• After the Congress was established in 1885, he laboured to make it reflective of India’s diversity.
  • Naoroji expended great effort to reach out to Muslims, particularly after the educationalist Sayyid Ahmad Khan repudiated the organisation in 1887, and after a wave of communal violence wracked northern India and Bombay in 1893.
  • And he overcame an anti-Congress reaction instigated by his fellow Parsis.
  • Naoroji’s outreach to minorities was not not mere tokenism, nor was it, in any sense, a form of political pandering. Rather, Naoroji understood a fundamental truth about his country: India worked best when it worked together.
  One episode from Naoroji’s career demonstrates how Indians responded positively to his inclusive, cross-communal politics. After he was elected to the British Parliament in 1892, Naoroji declared himself to be an Indian representative, someone who would fight on behalf of all of his countrymen and countrywomen. This was immediately challenged by several British Conservative MPs. How could a Parsi represent a country with a Hindu majority and a sizeable a Muslim minority? How could anyone represent India when, these Britons claimed, India was not a nation, but a collection of squabbling communities governed by mutual hatred? In December 1893, Naoroji returned to India in order to preside at the annual Congress session, held that year in Lahore. His journey from Bombay to Lahore became a popular demonstration staged by hundreds of thousands of Indians: A thoroughgoing affirmation that someone from a minority community could represent all of India, and that Indians could place their faith in a person who did not share their religion, language, caste, or background. In Bombay, Naoroji was welcomed by around 500,000 people—half of the city at the time—and honoured by Hindu priests and the city’s Muslim qazi.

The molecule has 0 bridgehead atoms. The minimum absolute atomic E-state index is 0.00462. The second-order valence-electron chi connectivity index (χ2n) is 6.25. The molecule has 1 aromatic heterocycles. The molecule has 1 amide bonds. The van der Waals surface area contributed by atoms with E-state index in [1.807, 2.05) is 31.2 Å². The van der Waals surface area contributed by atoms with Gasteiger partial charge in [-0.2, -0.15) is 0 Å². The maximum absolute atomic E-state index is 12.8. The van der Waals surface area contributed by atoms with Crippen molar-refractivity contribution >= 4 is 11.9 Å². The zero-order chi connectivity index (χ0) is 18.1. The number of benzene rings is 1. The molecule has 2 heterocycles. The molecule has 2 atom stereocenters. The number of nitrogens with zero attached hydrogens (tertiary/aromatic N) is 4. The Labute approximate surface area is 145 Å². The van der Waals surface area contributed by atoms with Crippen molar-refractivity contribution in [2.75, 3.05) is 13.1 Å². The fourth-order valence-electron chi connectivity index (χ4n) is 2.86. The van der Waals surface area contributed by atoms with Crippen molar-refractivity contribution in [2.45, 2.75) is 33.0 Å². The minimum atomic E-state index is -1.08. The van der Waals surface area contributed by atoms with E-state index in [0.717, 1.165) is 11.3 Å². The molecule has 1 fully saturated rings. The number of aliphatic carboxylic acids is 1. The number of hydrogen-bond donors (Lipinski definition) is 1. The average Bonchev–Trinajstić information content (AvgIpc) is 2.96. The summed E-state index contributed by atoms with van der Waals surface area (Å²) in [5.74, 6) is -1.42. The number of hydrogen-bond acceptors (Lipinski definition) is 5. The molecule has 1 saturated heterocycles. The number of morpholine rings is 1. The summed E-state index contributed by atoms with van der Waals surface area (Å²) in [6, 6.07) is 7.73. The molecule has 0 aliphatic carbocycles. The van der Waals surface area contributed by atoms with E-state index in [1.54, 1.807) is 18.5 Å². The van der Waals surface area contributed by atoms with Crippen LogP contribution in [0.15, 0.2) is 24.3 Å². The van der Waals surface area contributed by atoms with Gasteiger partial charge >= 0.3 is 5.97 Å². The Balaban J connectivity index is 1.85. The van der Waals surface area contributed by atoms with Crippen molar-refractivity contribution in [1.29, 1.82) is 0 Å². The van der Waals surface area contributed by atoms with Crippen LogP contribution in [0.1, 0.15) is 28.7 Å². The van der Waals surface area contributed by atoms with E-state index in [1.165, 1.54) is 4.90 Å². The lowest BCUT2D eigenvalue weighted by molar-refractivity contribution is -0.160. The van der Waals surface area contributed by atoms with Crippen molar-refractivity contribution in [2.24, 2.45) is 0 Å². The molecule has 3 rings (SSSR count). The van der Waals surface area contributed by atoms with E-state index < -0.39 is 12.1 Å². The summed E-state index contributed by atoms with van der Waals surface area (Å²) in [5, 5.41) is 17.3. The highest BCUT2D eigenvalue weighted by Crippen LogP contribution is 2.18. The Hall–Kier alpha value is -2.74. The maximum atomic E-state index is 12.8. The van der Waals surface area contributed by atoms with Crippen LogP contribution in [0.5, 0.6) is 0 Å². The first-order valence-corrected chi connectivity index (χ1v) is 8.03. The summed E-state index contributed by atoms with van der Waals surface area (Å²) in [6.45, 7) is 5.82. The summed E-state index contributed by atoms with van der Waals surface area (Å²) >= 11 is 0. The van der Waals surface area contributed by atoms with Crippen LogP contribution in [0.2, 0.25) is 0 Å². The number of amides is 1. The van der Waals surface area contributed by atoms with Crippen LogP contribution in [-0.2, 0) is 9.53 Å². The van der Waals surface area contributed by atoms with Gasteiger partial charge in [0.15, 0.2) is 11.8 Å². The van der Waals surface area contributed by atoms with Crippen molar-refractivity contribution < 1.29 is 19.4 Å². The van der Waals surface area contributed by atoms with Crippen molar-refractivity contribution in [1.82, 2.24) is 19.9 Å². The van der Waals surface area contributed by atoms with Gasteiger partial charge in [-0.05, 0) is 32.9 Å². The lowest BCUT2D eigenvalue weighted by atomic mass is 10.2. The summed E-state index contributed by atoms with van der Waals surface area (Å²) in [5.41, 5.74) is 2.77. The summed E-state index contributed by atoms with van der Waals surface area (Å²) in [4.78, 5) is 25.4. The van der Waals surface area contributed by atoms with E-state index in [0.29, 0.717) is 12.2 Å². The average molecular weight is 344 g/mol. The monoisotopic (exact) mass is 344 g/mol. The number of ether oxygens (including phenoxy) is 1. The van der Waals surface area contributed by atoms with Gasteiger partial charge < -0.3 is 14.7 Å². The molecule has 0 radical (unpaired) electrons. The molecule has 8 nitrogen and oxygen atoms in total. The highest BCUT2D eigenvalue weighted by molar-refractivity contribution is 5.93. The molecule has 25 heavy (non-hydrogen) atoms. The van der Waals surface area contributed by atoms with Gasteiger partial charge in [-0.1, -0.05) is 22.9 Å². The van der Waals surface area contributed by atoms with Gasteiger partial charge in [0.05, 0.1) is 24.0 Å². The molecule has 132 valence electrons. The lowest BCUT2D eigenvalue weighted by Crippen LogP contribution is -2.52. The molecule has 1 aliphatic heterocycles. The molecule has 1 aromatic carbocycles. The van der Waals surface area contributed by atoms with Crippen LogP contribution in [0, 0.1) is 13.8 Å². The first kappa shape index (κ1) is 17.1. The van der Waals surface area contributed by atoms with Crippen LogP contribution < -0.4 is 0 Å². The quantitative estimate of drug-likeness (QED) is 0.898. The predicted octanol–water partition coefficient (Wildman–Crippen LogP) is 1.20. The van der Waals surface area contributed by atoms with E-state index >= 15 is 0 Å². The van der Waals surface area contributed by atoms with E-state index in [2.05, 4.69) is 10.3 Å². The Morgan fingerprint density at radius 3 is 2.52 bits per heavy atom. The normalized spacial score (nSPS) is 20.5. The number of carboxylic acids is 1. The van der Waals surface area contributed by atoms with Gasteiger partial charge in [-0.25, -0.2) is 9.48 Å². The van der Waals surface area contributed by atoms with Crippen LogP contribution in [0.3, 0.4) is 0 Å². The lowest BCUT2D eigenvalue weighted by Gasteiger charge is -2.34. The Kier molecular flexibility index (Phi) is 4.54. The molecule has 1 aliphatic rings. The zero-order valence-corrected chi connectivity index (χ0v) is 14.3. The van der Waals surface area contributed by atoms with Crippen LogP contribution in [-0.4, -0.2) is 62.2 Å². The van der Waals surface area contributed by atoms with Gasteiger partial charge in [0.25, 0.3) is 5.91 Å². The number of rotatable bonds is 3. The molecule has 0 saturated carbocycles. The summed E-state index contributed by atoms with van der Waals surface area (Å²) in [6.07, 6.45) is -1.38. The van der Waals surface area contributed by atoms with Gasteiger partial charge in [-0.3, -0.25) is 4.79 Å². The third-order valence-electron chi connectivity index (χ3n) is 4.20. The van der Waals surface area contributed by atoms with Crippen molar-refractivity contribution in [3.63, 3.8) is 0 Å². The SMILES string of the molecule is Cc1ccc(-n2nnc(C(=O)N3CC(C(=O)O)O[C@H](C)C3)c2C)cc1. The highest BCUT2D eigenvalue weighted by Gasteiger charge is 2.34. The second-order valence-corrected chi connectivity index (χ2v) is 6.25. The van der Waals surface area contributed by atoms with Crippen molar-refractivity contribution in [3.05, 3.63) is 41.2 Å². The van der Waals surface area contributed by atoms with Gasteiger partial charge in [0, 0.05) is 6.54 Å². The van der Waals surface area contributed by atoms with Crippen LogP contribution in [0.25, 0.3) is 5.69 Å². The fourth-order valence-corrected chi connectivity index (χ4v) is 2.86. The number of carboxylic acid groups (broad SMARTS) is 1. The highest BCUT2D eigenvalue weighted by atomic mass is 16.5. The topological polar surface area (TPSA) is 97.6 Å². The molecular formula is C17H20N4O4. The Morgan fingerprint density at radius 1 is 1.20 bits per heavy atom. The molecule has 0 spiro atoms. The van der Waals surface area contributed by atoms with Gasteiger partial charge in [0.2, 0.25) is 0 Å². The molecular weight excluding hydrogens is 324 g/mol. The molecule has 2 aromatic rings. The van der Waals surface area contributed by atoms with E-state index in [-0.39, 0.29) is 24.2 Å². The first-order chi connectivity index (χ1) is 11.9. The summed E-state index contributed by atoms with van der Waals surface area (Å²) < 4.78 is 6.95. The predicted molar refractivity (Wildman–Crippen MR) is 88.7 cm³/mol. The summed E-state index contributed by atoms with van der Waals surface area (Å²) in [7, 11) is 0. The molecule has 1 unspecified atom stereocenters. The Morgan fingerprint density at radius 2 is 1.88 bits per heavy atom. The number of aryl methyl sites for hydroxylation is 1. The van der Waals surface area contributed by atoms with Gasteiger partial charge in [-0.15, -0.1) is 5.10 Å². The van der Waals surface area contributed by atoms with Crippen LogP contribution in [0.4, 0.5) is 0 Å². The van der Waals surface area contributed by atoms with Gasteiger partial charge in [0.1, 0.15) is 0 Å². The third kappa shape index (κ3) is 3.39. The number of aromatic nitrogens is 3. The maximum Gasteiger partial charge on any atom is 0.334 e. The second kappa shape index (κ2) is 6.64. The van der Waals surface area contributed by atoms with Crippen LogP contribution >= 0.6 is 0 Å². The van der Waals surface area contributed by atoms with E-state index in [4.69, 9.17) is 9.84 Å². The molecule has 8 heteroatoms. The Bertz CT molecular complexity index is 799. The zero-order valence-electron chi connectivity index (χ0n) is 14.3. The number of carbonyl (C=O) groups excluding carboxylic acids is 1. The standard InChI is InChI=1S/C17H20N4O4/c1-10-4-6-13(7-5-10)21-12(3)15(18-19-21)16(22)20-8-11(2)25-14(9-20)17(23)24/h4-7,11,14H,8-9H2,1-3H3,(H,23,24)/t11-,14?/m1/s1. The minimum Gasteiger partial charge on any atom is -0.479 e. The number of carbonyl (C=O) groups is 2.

• Naoroji nurtured some of the best Indian traditions of tolerance, and those traditions, in turn, shaped popular images of early Indian nationalism.
  • Some cartoons from the early 1900s depicted the Grand Old Man, a Zoroastrian, as a Hindu sadhu meditating under the banner of swaraj.
  • The Indian nationalism of Naoroji’s generation was far more popular and pervasive than is commonly believed.
  • But it did have notable limitations. Naoroji was almost completely blind to the issue of untouchability, a glaring omission given his close study of Indian poverty. He endorsed swadeshi but hesitated about tactics he saw as unconstitutional, such as mass boycotts and strikes.
  • Many early nationalists, however, were open-minded, progressive, and welcomed criticism.
  • It is likely that if Naoroji lived one or two more decades, he would have seen the limitations of his earlier views and embraced some of the ideas propagated by Gandhi’s generation.

Over a century after his death, India is in critical need of remembering Naoroji’s brand of nationalism.

Source:”The Hindu”.


Highlight the participation of Dadabhai Naoroji in the initial phase of national freedom struggle as well as his inclusive brand of nationalism.